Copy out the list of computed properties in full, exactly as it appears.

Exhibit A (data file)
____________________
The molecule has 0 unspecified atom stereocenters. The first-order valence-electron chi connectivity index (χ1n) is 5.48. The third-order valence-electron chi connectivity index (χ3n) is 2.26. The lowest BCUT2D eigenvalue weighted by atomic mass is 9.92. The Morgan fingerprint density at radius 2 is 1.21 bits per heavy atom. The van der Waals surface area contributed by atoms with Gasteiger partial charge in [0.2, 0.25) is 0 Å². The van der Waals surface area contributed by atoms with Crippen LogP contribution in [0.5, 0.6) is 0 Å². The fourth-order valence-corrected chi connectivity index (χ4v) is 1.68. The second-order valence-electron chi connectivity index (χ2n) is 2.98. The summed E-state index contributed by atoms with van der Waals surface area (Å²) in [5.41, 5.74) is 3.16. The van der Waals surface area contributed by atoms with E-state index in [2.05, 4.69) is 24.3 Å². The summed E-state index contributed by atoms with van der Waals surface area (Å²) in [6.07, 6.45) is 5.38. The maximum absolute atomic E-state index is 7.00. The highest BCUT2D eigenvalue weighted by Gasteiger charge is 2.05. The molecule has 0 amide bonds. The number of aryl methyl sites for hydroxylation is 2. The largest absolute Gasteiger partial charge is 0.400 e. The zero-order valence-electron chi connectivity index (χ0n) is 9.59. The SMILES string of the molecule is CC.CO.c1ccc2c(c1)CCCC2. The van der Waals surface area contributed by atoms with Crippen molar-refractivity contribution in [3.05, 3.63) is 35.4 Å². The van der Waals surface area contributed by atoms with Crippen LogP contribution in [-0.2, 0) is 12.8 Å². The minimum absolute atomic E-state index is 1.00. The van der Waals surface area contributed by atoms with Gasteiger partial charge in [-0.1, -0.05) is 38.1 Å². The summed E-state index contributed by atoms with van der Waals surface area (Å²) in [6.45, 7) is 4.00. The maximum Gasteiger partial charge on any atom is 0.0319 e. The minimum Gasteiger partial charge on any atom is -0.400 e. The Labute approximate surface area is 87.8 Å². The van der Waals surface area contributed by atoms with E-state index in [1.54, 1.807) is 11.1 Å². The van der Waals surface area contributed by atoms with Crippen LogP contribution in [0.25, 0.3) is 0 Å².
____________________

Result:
The molecule has 0 unspecified atom stereocenters. The first-order valence-electron chi connectivity index (χ1n) is 5.48. The third-order valence-electron chi connectivity index (χ3n) is 2.26. The lowest BCUT2D eigenvalue weighted by atomic mass is 9.92. The Morgan fingerprint density at radius 2 is 1.21 bits per heavy atom. The van der Waals surface area contributed by atoms with Gasteiger partial charge in [0.2, 0.25) is 0 Å². The van der Waals surface area contributed by atoms with Crippen LogP contribution in [0.5, 0.6) is 0 Å². The fourth-order valence-corrected chi connectivity index (χ4v) is 1.68. The second-order valence-electron chi connectivity index (χ2n) is 2.98. The summed E-state index contributed by atoms with van der Waals surface area (Å²) in [5.41, 5.74) is 3.16. The van der Waals surface area contributed by atoms with E-state index in [2.05, 4.69) is 24.3 Å². The summed E-state index contributed by atoms with van der Waals surface area (Å²) in [6.07, 6.45) is 5.38. The maximum absolute atomic E-state index is 7.00. The highest BCUT2D eigenvalue weighted by Gasteiger charge is 2.05. The molecule has 0 amide bonds. The number of aryl methyl sites for hydroxylation is 2. The largest absolute Gasteiger partial charge is 0.400 e. The zero-order valence-electron chi connectivity index (χ0n) is 9.59. The SMILES string of the molecule is CC.CO.c1ccc2c(c1)CCCC2. The van der Waals surface area contributed by atoms with Crippen molar-refractivity contribution in [3.05, 3.63) is 35.4 Å². The van der Waals surface area contributed by atoms with Crippen LogP contribution in [-0.2, 0) is 12.8 Å². The minimum absolute atomic E-state index is 1.00. The van der Waals surface area contributed by atoms with Gasteiger partial charge in [-0.1, -0.05) is 38.1 Å². The summed E-state index contributed by atoms with van der Waals surface area (Å²) in [6.45, 7) is 4.00. The maximum Gasteiger partial charge on any atom is 0.0319 e. The minimum Gasteiger partial charge on any atom is -0.400 e. The Labute approximate surface area is 87.8 Å². The van der Waals surface area contributed by atoms with E-state index in [1.54, 1.807) is 11.1 Å². The van der Waals surface area contributed by atoms with Crippen LogP contribution in [0.25, 0.3) is 0 Å².